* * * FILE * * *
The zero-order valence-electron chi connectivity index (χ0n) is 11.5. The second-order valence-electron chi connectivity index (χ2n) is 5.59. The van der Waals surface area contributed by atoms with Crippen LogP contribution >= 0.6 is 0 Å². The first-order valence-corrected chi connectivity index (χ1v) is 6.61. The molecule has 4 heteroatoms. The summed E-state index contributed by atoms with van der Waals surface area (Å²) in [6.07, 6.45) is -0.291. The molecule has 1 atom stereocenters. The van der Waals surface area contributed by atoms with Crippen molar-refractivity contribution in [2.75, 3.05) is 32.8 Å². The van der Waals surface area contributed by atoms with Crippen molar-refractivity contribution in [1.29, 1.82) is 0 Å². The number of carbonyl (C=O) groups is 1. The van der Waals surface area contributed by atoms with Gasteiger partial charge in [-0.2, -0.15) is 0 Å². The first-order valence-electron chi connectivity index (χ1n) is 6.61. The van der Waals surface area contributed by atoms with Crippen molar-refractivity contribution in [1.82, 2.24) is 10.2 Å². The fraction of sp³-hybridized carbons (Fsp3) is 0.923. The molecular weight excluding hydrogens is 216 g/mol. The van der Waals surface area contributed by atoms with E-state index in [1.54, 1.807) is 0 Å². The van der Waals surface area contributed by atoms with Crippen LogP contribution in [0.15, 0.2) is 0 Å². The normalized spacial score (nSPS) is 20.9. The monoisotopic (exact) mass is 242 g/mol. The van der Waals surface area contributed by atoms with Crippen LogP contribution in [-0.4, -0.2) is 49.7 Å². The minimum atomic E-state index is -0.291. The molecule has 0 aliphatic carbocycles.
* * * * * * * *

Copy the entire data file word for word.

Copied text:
The zero-order valence-electron chi connectivity index (χ0n) is 11.5. The second-order valence-electron chi connectivity index (χ2n) is 5.59. The van der Waals surface area contributed by atoms with Crippen LogP contribution >= 0.6 is 0 Å². The first-order valence-corrected chi connectivity index (χ1v) is 6.61. The molecule has 4 heteroatoms. The summed E-state index contributed by atoms with van der Waals surface area (Å²) in [6.07, 6.45) is -0.291. The molecule has 1 atom stereocenters. The van der Waals surface area contributed by atoms with Crippen molar-refractivity contribution in [2.75, 3.05) is 32.8 Å². The van der Waals surface area contributed by atoms with Crippen molar-refractivity contribution in [1.29, 1.82) is 0 Å². The number of carbonyl (C=O) groups is 1. The van der Waals surface area contributed by atoms with Gasteiger partial charge in [-0.2, -0.15) is 0 Å². The first-order valence-electron chi connectivity index (χ1n) is 6.61. The van der Waals surface area contributed by atoms with Crippen molar-refractivity contribution in [1.82, 2.24) is 10.2 Å². The fraction of sp³-hybridized carbons (Fsp3) is 0.923. The molecular weight excluding hydrogens is 216 g/mol. The van der Waals surface area contributed by atoms with E-state index in [1.54, 1.807) is 0 Å². The van der Waals surface area contributed by atoms with Crippen LogP contribution in [0.15, 0.2) is 0 Å². The normalized spacial score (nSPS) is 20.9. The monoisotopic (exact) mass is 242 g/mol. The van der Waals surface area contributed by atoms with Crippen LogP contribution in [-0.4, -0.2) is 49.7 Å². The minimum atomic E-state index is -0.291. The molecule has 0 aliphatic carbocycles.